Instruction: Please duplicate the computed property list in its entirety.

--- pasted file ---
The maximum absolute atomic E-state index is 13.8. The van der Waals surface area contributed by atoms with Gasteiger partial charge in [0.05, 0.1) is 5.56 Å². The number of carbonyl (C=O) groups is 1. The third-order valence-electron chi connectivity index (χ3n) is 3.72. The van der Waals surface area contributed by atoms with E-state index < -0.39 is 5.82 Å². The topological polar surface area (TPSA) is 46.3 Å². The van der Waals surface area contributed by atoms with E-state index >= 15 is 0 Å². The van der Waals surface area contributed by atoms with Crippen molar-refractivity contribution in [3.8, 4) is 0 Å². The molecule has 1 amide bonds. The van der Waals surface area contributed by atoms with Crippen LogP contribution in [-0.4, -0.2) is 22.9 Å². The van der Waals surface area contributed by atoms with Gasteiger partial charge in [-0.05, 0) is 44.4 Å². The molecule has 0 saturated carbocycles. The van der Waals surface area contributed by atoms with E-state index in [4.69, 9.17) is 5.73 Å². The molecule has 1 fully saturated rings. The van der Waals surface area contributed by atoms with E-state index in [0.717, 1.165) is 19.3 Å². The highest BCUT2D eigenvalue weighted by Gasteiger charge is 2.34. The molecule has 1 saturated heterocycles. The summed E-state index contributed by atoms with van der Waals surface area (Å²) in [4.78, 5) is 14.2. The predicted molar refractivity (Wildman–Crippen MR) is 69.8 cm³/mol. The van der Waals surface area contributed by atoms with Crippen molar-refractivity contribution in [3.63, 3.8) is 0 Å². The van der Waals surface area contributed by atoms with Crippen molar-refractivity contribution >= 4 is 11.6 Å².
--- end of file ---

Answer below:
The maximum absolute atomic E-state index is 13.8. The van der Waals surface area contributed by atoms with Gasteiger partial charge in [0.05, 0.1) is 5.56 Å². The number of carbonyl (C=O) groups is 1. The third-order valence-electron chi connectivity index (χ3n) is 3.72. The van der Waals surface area contributed by atoms with E-state index < -0.39 is 5.82 Å². The topological polar surface area (TPSA) is 46.3 Å². The van der Waals surface area contributed by atoms with E-state index >= 15 is 0 Å². The van der Waals surface area contributed by atoms with Crippen molar-refractivity contribution in [3.8, 4) is 0 Å². The molecule has 1 amide bonds. The van der Waals surface area contributed by atoms with Crippen LogP contribution in [-0.4, -0.2) is 22.9 Å². The van der Waals surface area contributed by atoms with Gasteiger partial charge in [-0.05, 0) is 44.4 Å². The molecule has 0 saturated carbocycles. The van der Waals surface area contributed by atoms with E-state index in [4.69, 9.17) is 5.73 Å². The molecule has 1 fully saturated rings. The van der Waals surface area contributed by atoms with E-state index in [0.717, 1.165) is 19.3 Å². The highest BCUT2D eigenvalue weighted by Gasteiger charge is 2.34. The molecule has 1 saturated heterocycles. The summed E-state index contributed by atoms with van der Waals surface area (Å²) in [4.78, 5) is 14.2. The predicted molar refractivity (Wildman–Crippen MR) is 69.8 cm³/mol. The van der Waals surface area contributed by atoms with Crippen molar-refractivity contribution in [3.63, 3.8) is 0 Å². The van der Waals surface area contributed by atoms with Crippen molar-refractivity contribution >= 4 is 11.6 Å².